In daguerreotype photography, the first commercially successful photographic process, a positive image is recorded directly onto a silvered copper plate. Although mercury is traditionally used to develop the plate, there’s a way of creating daguerreotypes called the Becquerel method that eschews mercury in favor of non-lethal ingredients. According to Contemporary Daguerreotypes,
A polished silver plate is sensitized with iodine vapor. After the sensitized plate is exposed to light in a camera, the image will develop if the plate is further exposed to bright light through a red or amber filter. He called this the action of “continuation rays.” The curious aspect is you can watch the image form much like a Polaroid. Depending on how the subject of the image, how the plate was prepared and the development time, Becquerel images can be indistinguishable from mercury developed plates.
Did you catch that? The mysterious process uses sunlight to magically develop the images. In the video above, photographer Jerry Spagnoli shows how the Becquerel method is done, from start (polishing a piece of metal) to finish (a great looking photo). Read more…
Here’s another video featuring SF photo shop Photobooth and its tintype portraits. Will and Norm of Tested talk to shop owner Michael Shindler, who goes in depth into how tintype photographs are created and the science behind the process.
If you’ve never shot with a large format camera before, you might find this video illuminating. In it, photographer Simon Roberts walks us through the process of making prints using a 4×5 plate camera, from setting the camera up to watching the giant prints roll out of the machine.
Because it’s quite a slow process, you think much more about the composition…you take a lot more care and thought in crafting the image.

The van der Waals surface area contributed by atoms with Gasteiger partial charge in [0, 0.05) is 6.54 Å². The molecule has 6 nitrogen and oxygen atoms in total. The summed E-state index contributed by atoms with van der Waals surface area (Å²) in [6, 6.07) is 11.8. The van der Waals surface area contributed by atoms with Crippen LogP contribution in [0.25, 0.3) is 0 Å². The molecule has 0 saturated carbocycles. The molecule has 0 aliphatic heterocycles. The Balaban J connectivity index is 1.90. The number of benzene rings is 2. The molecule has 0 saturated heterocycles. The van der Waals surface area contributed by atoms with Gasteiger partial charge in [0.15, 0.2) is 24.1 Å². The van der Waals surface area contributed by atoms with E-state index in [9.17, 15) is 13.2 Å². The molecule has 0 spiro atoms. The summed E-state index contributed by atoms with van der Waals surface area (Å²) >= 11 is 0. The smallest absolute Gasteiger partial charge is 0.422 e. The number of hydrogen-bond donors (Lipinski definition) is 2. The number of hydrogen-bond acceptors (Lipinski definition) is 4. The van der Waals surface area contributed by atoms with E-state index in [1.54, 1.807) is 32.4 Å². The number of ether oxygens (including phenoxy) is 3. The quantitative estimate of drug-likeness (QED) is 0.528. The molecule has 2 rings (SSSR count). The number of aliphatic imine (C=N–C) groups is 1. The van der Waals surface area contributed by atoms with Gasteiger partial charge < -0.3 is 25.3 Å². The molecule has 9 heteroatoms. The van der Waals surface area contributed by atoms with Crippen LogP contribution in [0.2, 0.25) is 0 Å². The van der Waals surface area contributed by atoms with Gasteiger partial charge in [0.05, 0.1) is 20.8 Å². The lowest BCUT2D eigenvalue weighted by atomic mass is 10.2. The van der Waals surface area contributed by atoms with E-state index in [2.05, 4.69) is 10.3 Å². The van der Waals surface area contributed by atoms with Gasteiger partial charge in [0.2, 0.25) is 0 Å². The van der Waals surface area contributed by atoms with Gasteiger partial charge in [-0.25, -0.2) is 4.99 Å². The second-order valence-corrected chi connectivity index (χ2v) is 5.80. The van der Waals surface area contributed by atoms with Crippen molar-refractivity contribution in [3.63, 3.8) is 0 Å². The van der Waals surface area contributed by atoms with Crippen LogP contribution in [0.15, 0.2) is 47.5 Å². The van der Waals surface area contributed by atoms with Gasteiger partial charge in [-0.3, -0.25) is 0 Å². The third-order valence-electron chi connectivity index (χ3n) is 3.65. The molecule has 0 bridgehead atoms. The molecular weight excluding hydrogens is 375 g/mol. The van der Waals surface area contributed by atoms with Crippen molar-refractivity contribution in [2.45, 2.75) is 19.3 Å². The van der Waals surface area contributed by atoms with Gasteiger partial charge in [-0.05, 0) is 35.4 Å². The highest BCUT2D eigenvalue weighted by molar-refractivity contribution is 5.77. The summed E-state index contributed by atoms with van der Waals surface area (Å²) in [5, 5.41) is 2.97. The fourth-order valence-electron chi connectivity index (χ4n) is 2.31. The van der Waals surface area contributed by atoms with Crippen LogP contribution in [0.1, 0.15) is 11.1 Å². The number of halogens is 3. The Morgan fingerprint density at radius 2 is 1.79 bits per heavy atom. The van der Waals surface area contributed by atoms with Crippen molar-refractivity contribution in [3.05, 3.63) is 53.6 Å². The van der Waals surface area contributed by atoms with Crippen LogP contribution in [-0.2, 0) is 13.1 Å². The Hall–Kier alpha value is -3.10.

Back in 1996, National Geographic released a documentary film titled “The Photographers” that gives the world a behind-the-scenes look at how the magazine’s amazing imagery is created:
Going behind the camera and on assignment with veteran photographers for National Geographic, this documentary answers the eternal question asked by the magazine’s readers: “How in the world did they get that shot?” The photographers recount the grueling preparation that shooting for the magazine entails, from mundane details such as obtaining visas to preparing oneself for dangers such as severe climates, deep-sea dives, raging beasts, and local bandits. [...] this video is a visual delight, as many examples of noteworthy National Geographic photographs, and entertaining explanations of how the shot was set up and snapped, appear throughout. [#]
What’s great is that you [US residents] can watch the entire 53-minute film for free over on SnagFilms.
Los Angeles-based photographer Dave Hill created this video showing all 11 photographs in his Adventure series deconstructed, giving us a glimpse of how they were put together. Hill lights and shoots different portions of his photographs separately, then combines them all into a single image using crazy Photoshop skills. Reminds me of Disney’s amazing multi-plane camera.